If you’ve ever driven past the F-W-S Countertops building at the corner of West Willow Street and U.S. 51 in Carbondale, you may have seen stone slabs the size of billboards displayed at the front of the building. Inside F-W-S, there are some 20 more monolithic examples of natural stone and endless manufactured surface options that will help you change the look of your home.
Small business ownership at it’s finest
F-W-S owner Al Kuczynski is at the office on a Saturday. Like many small business owners, his job is 24-7, and the quiet of a Saturday gives him the time to focus on detailed work.
“During the week, the doorbell rings and I have to drop whatever I’m doing and serve that need,” Kuczynski said. "But it keeps things edgy. I like to keep moving, I’m not one to sit down.”
Kuczynski has kept things moving since 1978. After graduating from SIU with a bachelor's degree in mass communications, he found himself, along with several friends, in Makanda trying to start a business.
“We had what we jokingly called ‘The Boys Club.' We were all Chicago transplants," he said. "We restored the buildings down there. We put in floors, put roofs on. As a collective we got the storefronts working. It sounds really altruistic, but in reality, we just needed more space.”
It took 15 years in Makanda for Kuczynski to outgrow his workshop and make the leap to Carbondale. Since 1993, he has occupied the F-W-S building in phases, expanding over time, into a sprawling series of buildings that house all facets of his business. The first space that he occupied was what is now called the dry room, a garage-like space right off of Willow Street. It’s what you walk into when you ring the bell.
“The guy who owned it was ready for a change, and so I gave the bank my house, got a mortgage on this place, and have spent the last 20 years tearing down what was there and building up my business,” Kuczynski said.
Kuczynski talks affectionately of the process.
“When Tasis (Karayiannis) came along and opened the Southern Recycling Center, he was wondering what to do with all that space, and so I decided to buy the building next door," Kuczynski said.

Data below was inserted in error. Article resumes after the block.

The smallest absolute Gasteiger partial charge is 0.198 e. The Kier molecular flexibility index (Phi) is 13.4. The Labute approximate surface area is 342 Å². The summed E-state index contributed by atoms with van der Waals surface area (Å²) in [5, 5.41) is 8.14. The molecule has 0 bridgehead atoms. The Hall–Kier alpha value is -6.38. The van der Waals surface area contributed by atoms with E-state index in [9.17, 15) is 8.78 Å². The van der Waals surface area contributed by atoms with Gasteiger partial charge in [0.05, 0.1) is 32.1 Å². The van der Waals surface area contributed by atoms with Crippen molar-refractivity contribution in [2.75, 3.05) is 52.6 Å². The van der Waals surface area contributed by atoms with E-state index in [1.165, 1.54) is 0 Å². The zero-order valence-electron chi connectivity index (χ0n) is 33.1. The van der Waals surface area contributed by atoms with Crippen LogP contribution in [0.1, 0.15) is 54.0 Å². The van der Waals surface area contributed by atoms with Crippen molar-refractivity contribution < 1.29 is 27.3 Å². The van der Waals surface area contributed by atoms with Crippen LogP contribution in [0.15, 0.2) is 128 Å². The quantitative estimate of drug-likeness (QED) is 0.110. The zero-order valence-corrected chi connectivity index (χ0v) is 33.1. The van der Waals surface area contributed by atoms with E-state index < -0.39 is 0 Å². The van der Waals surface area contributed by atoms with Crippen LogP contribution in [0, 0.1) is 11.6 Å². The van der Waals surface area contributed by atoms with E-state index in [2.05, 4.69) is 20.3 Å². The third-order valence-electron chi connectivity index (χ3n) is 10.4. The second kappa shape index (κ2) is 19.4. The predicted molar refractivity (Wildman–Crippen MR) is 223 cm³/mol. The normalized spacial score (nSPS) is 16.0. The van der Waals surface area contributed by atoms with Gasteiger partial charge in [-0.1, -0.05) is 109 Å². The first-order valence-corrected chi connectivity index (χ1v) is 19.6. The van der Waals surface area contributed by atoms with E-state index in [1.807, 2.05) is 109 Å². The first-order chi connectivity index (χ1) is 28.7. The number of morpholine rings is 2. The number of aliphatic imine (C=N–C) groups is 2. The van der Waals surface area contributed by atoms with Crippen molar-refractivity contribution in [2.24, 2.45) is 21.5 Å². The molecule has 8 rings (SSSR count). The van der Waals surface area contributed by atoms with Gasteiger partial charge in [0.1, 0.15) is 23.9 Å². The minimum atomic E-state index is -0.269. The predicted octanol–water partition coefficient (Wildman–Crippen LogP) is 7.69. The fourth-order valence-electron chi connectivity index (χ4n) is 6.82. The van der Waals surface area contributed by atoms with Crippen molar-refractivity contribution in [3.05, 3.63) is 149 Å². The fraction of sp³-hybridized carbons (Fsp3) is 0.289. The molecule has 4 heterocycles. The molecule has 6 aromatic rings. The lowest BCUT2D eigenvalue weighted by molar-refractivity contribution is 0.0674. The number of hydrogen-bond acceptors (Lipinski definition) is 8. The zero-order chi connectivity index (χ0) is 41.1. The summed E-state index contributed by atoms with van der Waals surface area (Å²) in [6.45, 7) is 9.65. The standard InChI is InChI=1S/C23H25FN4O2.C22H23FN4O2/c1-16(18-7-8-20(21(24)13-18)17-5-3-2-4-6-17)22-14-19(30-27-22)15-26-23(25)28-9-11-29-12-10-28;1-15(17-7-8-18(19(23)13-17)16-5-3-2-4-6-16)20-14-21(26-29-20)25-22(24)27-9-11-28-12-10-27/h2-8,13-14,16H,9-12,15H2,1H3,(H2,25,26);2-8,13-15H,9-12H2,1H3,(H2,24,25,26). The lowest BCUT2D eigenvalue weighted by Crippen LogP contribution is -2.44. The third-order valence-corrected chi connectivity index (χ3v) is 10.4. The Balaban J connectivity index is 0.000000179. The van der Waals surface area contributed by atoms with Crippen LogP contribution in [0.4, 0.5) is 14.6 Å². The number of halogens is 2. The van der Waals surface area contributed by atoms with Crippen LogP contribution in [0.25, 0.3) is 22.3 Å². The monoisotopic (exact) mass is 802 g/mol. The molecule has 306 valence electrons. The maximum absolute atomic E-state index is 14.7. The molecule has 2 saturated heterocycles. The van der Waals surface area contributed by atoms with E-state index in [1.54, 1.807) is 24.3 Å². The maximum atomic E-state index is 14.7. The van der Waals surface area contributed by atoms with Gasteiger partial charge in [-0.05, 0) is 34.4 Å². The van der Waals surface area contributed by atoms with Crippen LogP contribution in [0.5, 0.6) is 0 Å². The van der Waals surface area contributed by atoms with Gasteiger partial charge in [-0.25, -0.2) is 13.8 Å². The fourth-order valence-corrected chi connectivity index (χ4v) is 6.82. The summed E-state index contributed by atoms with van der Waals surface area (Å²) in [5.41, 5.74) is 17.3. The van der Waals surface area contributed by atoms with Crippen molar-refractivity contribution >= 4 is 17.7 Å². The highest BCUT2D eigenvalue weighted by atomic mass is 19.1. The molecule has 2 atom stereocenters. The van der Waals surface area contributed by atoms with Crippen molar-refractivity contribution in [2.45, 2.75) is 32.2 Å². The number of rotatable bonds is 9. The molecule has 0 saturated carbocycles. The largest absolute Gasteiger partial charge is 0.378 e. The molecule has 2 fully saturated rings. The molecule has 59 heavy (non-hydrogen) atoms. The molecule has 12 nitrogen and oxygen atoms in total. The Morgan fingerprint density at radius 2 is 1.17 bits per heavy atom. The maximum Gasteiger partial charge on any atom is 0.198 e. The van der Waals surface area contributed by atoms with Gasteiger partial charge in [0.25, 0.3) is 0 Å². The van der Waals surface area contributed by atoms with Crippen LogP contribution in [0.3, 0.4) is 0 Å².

Then Susan Barnes opened her dance studio, and a little warehouse district was born.
From skills and talent form beautiful creations
The layout of Kuczynski’s property is determined by function. In the front building, you will find the dry process room, where anything that uses dry powered equipment is manufactured. They build casings and cabinets out of wood, Formica, particle board and Corian. They don’t advertise it, but they do build custom furniture.
“We have so many talented people, if you give us something to build, we can build it.” Kuczynski said.
Then come two interior rooms where the technical drawings are processed. F-W-S has two CAD operators in their office. Next you enter a space which more accurately reflects the vibe of a Natural History Museum. This large, airy room displays several rows of 1,500-plus pound stone pieces cut to showcase color, composition and texture.
“You don’t have to seal these rocks, because they won’t stain, but we might use a mineral oil, or a walnut paste, to subtly change the color and finish,” Kuczynski said. “We have different rocks from all over the world.”
While F-W-S owns most of the slabs, they do have a consignment agreement with about 10 importers.
“They buy it, and we show it,” he said.